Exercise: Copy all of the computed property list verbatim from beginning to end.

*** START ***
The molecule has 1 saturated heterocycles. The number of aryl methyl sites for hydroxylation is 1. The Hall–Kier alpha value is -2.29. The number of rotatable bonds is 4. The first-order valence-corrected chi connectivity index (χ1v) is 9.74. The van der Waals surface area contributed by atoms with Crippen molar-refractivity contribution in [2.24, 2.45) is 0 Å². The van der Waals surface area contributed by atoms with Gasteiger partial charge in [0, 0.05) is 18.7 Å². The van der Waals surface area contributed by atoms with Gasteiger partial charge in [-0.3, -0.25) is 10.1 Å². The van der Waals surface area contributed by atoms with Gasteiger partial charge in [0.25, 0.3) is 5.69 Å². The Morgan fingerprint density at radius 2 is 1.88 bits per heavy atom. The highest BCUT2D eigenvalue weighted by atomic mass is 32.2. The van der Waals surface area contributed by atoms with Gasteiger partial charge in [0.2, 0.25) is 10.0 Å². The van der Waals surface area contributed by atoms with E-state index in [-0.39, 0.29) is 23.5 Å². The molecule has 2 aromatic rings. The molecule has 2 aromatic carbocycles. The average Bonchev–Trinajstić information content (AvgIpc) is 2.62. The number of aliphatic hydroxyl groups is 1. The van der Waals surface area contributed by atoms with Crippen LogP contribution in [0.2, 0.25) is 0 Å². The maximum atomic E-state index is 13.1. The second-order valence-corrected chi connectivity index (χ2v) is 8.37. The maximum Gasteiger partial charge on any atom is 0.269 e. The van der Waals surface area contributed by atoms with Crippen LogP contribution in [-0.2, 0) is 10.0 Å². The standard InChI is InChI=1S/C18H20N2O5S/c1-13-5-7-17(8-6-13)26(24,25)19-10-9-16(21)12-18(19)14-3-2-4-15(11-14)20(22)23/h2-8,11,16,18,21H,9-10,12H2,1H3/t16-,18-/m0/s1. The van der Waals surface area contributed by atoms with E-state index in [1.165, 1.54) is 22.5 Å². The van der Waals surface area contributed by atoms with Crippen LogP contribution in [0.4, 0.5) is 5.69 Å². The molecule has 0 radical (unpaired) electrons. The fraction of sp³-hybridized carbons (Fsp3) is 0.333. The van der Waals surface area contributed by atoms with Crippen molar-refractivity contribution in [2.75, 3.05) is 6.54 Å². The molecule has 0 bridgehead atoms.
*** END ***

The molecule has 1 saturated heterocycles. The number of aryl methyl sites for hydroxylation is 1. The Hall–Kier alpha value is -2.29. The number of rotatable bonds is 4. The first-order valence-corrected chi connectivity index (χ1v) is 9.74. The van der Waals surface area contributed by atoms with Crippen molar-refractivity contribution in [2.24, 2.45) is 0 Å². The van der Waals surface area contributed by atoms with Gasteiger partial charge in [0, 0.05) is 18.7 Å². The van der Waals surface area contributed by atoms with Gasteiger partial charge in [-0.3, -0.25) is 10.1 Å². The van der Waals surface area contributed by atoms with Gasteiger partial charge in [0.25, 0.3) is 5.69 Å². The Morgan fingerprint density at radius 2 is 1.88 bits per heavy atom. The highest BCUT2D eigenvalue weighted by atomic mass is 32.2. The van der Waals surface area contributed by atoms with Gasteiger partial charge in [0.2, 0.25) is 10.0 Å². The van der Waals surface area contributed by atoms with E-state index in [-0.39, 0.29) is 23.5 Å². The molecule has 2 aromatic rings. The molecule has 2 aromatic carbocycles. The average Bonchev–Trinajstić information content (AvgIpc) is 2.62. The number of aliphatic hydroxyl groups is 1. The van der Waals surface area contributed by atoms with Crippen LogP contribution in [0.2, 0.25) is 0 Å². The maximum atomic E-state index is 13.1. The second-order valence-corrected chi connectivity index (χ2v) is 8.37. The maximum Gasteiger partial charge on any atom is 0.269 e. The van der Waals surface area contributed by atoms with Crippen LogP contribution in [-0.2, 0) is 10.0 Å². The standard InChI is InChI=1S/C18H20N2O5S/c1-13-5-7-17(8-6-13)26(24,25)19-10-9-16(21)12-18(19)14-3-2-4-15(11-14)20(22)23/h2-8,11,16,18,21H,9-10,12H2,1H3/t16-,18-/m0/s1. The van der Waals surface area contributed by atoms with E-state index in [1.165, 1.54) is 22.5 Å². The van der Waals surface area contributed by atoms with Crippen LogP contribution in [0.4, 0.5) is 5.69 Å². The molecule has 0 radical (unpaired) electrons. The fraction of sp³-hybridized carbons (Fsp3) is 0.333. The van der Waals surface area contributed by atoms with Crippen molar-refractivity contribution in [2.75, 3.05) is 6.54 Å². The molecule has 0 bridgehead atoms.